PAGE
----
July 13, 2023

The Honorable Bill Cassidy, M.D.
United States Senator
455 Dirksen Senate Office Building
Washington, DC 20510 

Re: Discussion Draft Legislation to Improve Care for People who are Dually Enrolled in Medicare and Medicaid 

Dear Senator Cassidy, 

On behalf of Accountable for Health, we appreciate the opportunity to provide feedback on the discussion draft to improve care for people who are dually enrolled in Medicare and Medicaid. Accountable for Health is a non-partisan, national advocacy and policy organization accelerating the adoption of effective accountable care. We aim to support policymakers to advance the movement in the health care system toward accountable care that achieves better outcomes, improved care experiences, increased access and lower costs. Consistent with that, we support the goals of increasing access to accountable care delivery options for dual eligibles and see opportunities to increase enrollment in integrated models. 

Individuals enrolled in Medicare and Medicaid frequently experience fragmented care and poor health outcomes due to inadequate coordination of services and misaligned financial incentives across programs. The lack of coordination in combination with the population’s overall higher health needs contributes to disproportionate spending – although duals made up 19 percent of Medicare enrollment and 14 percent of Medicaid enrollment, they accounted for 34 percent of Medicare spending and 30 percent of Medicaid spending in 2020.1 People enrolled in Medicare and Medicaid are more likely to have disabilities and often also experience functional limitations and challenging social needs.2 These individuals often experience fragmentation in care delivery, contributing to poorer outcomes and increased expenditures.3 Accountable for Health supports integrated coverage and accountable care delivery for this population. 

Briefly, the discussion draft would require all states to establish integrated care programs for dual eligibles. Under a new title of the Social Security Act, the Department of Health and Human Services would develop and publish a range of program models for providing integrated care to duals within 180 days. States would then be required to choose at least one integrated care model for full-benefit duals and one model for partial duals to implement within a year of HHS’s publication of the options. States would then be required to implement their selected models on a timeline allowing for enrollment within four years.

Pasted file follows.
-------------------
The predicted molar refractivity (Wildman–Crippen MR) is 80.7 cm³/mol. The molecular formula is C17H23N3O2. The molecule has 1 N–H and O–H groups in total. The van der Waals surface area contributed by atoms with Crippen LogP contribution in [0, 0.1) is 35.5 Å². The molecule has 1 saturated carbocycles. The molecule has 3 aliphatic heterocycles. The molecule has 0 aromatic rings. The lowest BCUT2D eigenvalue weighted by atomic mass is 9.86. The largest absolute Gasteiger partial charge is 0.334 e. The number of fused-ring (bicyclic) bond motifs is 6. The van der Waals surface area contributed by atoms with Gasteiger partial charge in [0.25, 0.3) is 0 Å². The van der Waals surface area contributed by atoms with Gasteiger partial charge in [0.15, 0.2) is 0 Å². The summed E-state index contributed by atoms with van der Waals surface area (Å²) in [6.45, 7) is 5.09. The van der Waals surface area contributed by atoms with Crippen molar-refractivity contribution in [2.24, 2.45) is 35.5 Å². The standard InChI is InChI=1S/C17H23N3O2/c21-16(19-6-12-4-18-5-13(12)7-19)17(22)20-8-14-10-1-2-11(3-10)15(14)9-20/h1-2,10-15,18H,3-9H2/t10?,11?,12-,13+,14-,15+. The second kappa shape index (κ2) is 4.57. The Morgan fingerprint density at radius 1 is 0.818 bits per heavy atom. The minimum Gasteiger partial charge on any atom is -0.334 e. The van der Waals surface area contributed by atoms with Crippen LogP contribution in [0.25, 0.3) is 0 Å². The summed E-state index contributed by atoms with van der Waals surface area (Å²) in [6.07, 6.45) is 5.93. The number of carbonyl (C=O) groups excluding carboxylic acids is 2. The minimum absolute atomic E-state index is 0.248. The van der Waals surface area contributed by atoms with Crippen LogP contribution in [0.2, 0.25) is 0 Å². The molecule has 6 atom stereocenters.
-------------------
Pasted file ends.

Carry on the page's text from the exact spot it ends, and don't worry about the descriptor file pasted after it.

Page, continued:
State Strategies to Integrate Care for Duals 

Accountable for Health supports expanded access to integrated care for individuals enrolled in Medicare and Medicaid supported by accountable care delivery systems. Today, states are at different stages of integrating coverage and the availability of integrated models and the level of integration varies substantially. This is also true of accountable care delivery across the country. While there is broad bi-partisan support for the move to greater levels of accountability for cost and patient outcomes, adoption must be accelerated for all people to have access to coordinated care. This is particularly important for duals, arguably the most complex and costly population. 

To support a timely transition to integrated coverage and accountable care delivery, we recommend adding a provision to the legislation to require that states develop a strategy to achieve these goals. Specifically, The Medicaid and CHIP Payment and Access Commission (MACPAC) has recommended that Congress authorize the Secretary of the Department of Health and Human Services to require that all states develop a strategy to integrate Medicaid and Medicare coverage for full-benefit duals within two years with a plan to review and update the strategy. The strategy would include the following elements – integration approach, eligibility and benefits covered, enrollment strategy, beneficiary protections, data analytics and quality measurement. We believe that this approach, developed in partnership with stakeholders including accountable care providers, should be incorporated as part of legislation that encourages states to invest in new integration models.